Apple is often accused of charging too much for its products, but some of the company’s most prominent releases are free. Such as annual major software updates for iPhone, Mac, iPad and Apple Watch that unlock a range of new features at no additional cost.
This year, in fact, the watchOS 10 software update (price: $0) is expected to be significantly more significant than this year’s new hardware. The Apple Watch Series 9 (likely price: $399 and up) has been described as “everything but flagship”, while the new OS is expected to bring “major improvements, including an updated interface”.
This article is our deep dive into watchOS 10, sifting through leaks and rumors to bring you the best information available on the release schedule, hardware compatibility, and a host of interface changes and new features. WWDC can’t come soon enough!
Update 4/27: A new rumor claims that watchOS 10 may allow the Apple Watch to sync with multiple Apple devices.
watchOS 10 release date: When will watchOS 10 arrive?
watchOS 10 will be announced at WWDC 2023 on June 5, enter a lengthy beta testing process, and finally be available for official public download in the fall.
It’s worth noting that Apple hasn’t announced any of this (besides the WWDC date), but the company’s OS updates follow a predictable pattern. Every summer, Apple announces major new versions of watchOS, iOS, iPadOS, macOS, and tvOS. It’s demoing some or all of them at its WWDC meeting—the phase time varies depending on what Apple thinks is most interesting to the audience—and then it’ll begin beta testing. Final versions usually appear in September (watchOS 9 was released on September 9 last year), around the same time as this year’s new iPhones and Apple Watch.
Here’s the schedule we expect for watchOS 10:
- June 5: watchOS 10 is unveiled at the WWDC keynote.
- June 5: First developer beta released.
- July: The first public beta has been released.
- June September: A number of beta versions are released, gradually approaching the final product.
- September: watchOS 10.0 is released to the public.
watchOS 10 compatibility: Which Apple Watch will be able to run watchOS 10?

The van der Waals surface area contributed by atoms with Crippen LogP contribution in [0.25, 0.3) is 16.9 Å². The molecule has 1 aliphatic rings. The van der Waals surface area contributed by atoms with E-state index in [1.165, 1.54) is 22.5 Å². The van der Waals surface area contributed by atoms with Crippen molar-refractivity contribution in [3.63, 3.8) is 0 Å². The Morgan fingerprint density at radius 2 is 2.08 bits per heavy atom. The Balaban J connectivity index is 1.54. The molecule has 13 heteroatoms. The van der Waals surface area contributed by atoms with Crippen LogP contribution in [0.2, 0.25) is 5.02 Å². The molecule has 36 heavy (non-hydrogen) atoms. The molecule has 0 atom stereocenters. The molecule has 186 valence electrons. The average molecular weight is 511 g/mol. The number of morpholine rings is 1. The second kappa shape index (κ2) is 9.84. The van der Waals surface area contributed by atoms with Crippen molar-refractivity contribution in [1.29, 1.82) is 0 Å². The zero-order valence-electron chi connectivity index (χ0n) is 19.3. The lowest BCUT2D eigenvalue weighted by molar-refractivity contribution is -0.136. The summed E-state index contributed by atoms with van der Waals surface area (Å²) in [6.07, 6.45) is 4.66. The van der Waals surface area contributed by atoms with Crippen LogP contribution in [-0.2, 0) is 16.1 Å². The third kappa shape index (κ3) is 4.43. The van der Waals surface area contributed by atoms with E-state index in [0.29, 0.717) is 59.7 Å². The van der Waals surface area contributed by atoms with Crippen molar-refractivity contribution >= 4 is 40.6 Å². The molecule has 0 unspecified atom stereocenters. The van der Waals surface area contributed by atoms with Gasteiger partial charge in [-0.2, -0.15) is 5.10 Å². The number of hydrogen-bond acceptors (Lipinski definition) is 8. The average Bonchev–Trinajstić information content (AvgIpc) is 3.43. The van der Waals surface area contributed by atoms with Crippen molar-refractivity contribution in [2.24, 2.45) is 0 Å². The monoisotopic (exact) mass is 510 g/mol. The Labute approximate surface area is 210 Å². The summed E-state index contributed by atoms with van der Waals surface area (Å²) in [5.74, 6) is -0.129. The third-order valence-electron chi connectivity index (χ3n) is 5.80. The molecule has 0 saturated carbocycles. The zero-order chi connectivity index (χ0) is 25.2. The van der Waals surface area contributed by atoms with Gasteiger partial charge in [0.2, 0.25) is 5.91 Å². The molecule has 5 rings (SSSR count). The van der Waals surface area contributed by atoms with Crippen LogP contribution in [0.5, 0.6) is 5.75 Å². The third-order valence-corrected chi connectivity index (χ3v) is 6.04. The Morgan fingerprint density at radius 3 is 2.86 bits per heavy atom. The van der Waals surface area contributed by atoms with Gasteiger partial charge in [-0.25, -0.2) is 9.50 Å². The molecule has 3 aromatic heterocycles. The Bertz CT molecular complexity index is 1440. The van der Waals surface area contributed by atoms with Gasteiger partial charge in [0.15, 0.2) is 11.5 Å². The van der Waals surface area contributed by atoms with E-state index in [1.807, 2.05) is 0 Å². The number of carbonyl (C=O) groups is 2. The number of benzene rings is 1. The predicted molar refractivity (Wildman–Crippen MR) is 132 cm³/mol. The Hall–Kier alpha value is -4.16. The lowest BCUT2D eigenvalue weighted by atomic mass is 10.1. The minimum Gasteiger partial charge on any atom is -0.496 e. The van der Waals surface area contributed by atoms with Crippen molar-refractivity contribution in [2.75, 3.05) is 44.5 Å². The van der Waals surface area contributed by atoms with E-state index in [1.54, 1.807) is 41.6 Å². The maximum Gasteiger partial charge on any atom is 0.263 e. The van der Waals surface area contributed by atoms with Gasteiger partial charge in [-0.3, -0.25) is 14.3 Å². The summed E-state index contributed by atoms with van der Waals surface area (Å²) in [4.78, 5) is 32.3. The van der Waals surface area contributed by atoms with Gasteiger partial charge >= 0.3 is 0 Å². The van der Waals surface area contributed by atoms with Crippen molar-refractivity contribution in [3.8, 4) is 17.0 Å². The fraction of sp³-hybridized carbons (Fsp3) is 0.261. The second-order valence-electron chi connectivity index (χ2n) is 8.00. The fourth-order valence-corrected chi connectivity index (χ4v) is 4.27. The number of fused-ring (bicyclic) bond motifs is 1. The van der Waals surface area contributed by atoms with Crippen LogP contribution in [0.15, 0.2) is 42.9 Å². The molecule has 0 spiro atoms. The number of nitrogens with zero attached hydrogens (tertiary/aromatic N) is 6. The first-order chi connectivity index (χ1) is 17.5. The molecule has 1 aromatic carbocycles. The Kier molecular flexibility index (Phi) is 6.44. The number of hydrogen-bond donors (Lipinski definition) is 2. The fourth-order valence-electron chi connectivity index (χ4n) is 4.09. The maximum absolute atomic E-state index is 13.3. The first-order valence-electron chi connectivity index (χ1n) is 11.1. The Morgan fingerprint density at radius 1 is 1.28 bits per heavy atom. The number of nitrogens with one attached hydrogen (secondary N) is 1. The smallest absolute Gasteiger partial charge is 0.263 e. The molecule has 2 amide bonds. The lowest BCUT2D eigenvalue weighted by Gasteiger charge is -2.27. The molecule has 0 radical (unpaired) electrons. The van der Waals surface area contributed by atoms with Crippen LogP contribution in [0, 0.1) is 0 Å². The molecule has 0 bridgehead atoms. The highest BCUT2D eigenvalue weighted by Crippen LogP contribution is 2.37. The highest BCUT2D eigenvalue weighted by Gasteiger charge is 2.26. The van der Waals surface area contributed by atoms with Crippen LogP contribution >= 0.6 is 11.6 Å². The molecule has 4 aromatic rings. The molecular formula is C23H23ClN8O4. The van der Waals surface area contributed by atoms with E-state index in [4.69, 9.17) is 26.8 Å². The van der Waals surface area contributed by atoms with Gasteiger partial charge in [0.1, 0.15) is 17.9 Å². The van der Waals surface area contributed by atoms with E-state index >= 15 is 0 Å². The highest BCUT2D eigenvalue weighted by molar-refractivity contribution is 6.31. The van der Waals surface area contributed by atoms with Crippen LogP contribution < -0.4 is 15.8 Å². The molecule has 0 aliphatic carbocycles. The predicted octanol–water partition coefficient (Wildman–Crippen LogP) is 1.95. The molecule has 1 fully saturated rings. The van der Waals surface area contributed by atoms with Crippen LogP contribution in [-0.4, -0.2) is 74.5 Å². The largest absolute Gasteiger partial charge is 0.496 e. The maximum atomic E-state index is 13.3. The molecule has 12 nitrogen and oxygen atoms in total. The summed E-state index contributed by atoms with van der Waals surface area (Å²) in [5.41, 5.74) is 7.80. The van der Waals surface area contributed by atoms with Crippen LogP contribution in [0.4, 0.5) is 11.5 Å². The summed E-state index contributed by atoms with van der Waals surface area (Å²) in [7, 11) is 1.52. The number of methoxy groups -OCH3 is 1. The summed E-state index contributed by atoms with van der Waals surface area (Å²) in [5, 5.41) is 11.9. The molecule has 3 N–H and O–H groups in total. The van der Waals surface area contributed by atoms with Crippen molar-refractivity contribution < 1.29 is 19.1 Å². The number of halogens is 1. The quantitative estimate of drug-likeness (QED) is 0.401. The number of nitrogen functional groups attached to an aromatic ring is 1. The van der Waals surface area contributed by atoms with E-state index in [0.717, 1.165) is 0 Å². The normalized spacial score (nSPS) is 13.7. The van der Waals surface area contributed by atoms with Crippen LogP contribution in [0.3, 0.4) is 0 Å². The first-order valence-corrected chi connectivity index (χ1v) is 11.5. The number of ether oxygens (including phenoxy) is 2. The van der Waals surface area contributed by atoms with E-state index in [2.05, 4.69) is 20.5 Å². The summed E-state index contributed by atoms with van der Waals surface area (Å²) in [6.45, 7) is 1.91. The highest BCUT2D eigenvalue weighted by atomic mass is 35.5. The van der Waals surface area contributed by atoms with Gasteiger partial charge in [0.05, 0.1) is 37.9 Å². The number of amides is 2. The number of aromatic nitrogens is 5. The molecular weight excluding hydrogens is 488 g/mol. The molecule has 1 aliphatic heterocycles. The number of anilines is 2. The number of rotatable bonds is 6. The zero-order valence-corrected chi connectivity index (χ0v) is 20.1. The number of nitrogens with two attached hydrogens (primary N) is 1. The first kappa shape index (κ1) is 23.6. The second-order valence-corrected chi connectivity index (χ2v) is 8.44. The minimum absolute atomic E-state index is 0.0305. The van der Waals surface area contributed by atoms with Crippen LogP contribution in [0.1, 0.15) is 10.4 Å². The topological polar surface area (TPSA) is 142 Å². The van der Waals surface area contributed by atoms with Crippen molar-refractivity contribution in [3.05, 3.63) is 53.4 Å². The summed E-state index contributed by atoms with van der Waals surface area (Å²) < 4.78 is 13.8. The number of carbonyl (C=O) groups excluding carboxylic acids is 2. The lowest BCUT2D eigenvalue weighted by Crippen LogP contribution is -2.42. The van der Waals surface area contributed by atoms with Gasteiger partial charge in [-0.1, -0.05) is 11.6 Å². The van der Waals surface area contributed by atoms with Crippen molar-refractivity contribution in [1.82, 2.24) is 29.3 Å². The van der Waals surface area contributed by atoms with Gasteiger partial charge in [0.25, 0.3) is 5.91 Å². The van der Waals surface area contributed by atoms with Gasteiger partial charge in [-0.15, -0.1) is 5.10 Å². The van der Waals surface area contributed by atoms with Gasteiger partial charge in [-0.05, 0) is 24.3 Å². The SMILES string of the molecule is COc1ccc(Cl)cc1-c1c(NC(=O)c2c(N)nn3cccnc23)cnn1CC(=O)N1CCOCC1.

We expect watchOS 10 to work on the same devices as watchOS 9: Apple Watch Series 4 and later. But we will know for sure only at WWDC.
The recent pattern has been for Apple to shorten the list of compatible models every other year. In 2018, watchOS 5 stopped supporting the first generation Apple Watch; in 2020, watchOS 7 abandoned Series 1 and 2; and in 2022, watchOS 9 dropped Series 3. That’s why we think watchOS 10 will hold off on swinging the ax and Series 4 will live on for another year — even if it might not gain access to a whole host of new features.
Of course, each version of watchOS also has a list of compatible iPhones: for now, every Apple Watch must have an iPhone paired with iOS 17. In 2019, watchOS 6 stopped supporting the iPhone 5, 6, and 6 Plus; the remaining iPhones lasted another three years, but in 2022 watchOS 9 launched the iPhone 6s and 6s Plus, 7 and 7 Plus, and the 2016 iPhone SE. After this carnage, we suspect that the iPhone 8 and later will be compatible with a new version of watchOS again this year.
watchOS 10: How to install beta and full version
Once watchOS 10 is actually here, installing it on the Apple Watch will be easy. Simply open the Watch app on your companion iPhone, make sure you’re on the My Watch tab, and go to General > Software update and follow the instructions on the screen. You may need to update your iPhone first.
You’ll also be able to try the watchOS 10 beta before fall. To do that, you need to join Apple’s beta program and understand that some features on your watch may stop working. Apple is simplifying the beta process in watchOS 9.5, so you’ll need to sign in with your Apple ID to get betas on all your devices, and if you want to stop receiving them, you can easily turn them off. In the same Software update tab, a new one will appear watchOS 10 Beta tab that lets you switch from watchOS 9 updates to watchOS 10 updates.
watchOS 10: Introducing new features
The new version of watchOS will include plenty of small improvements designed to improve the reliability of existing features, but the real bulk of Apple’s announcements will focus on the new things you’ll soon be able to do with your Apple Watch and new ways to interact. with that. Here are the new features and major changes we expect in watchOS 10.